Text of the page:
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ISA confusion among over 50s: the different products explained

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Written by: Joanna Faith
08/02/2017
More than half of over 50s say the ISA rules are too complex and there are too many products available.

Research by Saga Investment Services among 10,000 over 50s found almost half think there should be just one ISA available which can be used for whatever savers want, rather than specific ISAs for housing and pensions.

Just 14% of over 50s knew cash ISAs were available to people over 16, and a third were aware an investment ISA was available only to over 18s.

More than half had no idea who could open an Innovative Finance ISA and just 8% knew the new Lifetime ISA – launching in April – is only available to people under 40.

The over 50s also seem confused about the rules around holding and transferring between ISA accounts.

Just 14% knew that children can only hold one junior ISA account with one provider at a time and cannot open a new one each year as is the norm with adult ISAs.

50% were not aware that it is possible to transfer cash ISAs into investment ISAs and vice-versa and another half didn’t know you should transfer between ISA providers – rather than closing and reopening a new one – in order to preserve the tax free status of your savings.

Nici Audhlam-Gardiner, managing director, Saga Investment Services, said: “So many changes have been made to the ISA system over recent years that people are struggling to understand the rules. Britain needs savers of all ages and keeping things simple is the best way to encourage understanding and action.”

Here are the different ISA products available:

Cash ISA

Suitable for:

  • Building up a rainy day fund
  • Short term cash needs
  • Those over 16 years of age
  • Maximum of £15,240 in 2016/17 and £20,000 in 2017/18
  • Can switch into a stocks and shares ISA at any point

Stocks and Shares ISA

Suitable for:

  • Investing to meet medium term goals like children’s university fees
  • Investing for and in retirement
  • Those over 18 years of age
  • Maximum of £15,240 in 2016/17 and £20,000 in 2017/18
  • Can be withdrawn tax-free at any time, and for any purpose

Lifetime ISA

Suitable for:

  • Saving for first house deposit and retirement
  • Open to those between 18 and 40 years of age
  • Maximum contributions of £4,000 each tax year and government bonus of 25%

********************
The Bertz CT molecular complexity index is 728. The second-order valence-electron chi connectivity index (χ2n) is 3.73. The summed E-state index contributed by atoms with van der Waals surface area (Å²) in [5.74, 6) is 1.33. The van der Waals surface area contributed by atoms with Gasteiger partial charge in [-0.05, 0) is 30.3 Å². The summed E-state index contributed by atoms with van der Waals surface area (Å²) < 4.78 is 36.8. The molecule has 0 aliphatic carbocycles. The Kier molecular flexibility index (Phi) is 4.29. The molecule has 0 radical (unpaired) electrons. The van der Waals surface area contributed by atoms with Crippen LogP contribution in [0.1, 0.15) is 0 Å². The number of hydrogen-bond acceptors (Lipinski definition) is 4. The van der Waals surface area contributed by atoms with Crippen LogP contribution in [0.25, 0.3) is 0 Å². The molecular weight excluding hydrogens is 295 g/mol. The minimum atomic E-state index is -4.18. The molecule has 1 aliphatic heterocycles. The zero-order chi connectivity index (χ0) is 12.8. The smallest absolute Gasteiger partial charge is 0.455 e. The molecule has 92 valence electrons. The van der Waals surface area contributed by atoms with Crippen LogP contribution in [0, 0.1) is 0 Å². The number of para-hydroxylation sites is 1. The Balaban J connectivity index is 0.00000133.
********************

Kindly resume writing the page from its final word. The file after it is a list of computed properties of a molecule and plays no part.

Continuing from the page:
• Government bonus available until 50 years of age
  • Tax-free funds, including bonus, can be used to buy a first home worth up to £450,000 at any time from 12 months after opening the account
  • 25% exit penalty if money is withdrawn before the age of 60 and not used towards first home (apart from first year of scheme 2017/18).

Junior ISA

Suitable for:

  • Under 18s only
  • Building up savings for a child
  • Can accept transfers from Child Trust Funds
  • £4,080 annual allowance available to children from birth up to the age of 18

Innovative Finance ISA

Suitable for:

  • Income seekers willing to take risk
  • Over 18s
  • Maximum of £15,240 in 2016/17 and £20,000 in 2017/18
  • Investors can invest in peer to peer loans and crowd-funding debt securities within an ISA and receive interest from those loans tax-free.

Help-to Buy ISA

Suitable for:

  • First time buyers looking to add to the money to put towards a property
  • Regular cash savers
  • Over 16s
  • Maximum of £1,200 in first month and £200 a month thereafter up to £12,000
  • New accounts can be opened until November 2019 and additions to existing accounts permitted until November 2029.
  • The government adds £1 for each £4 you put in, but only at the point at which you purchase the property.

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  • RussellR

    Were these 10,000 random people, or 10,000 who had been researching ISA products? If the former, then why would they be expected to know, as presumably they don’t have need – so don’t need to burden their brains with unecessary information.

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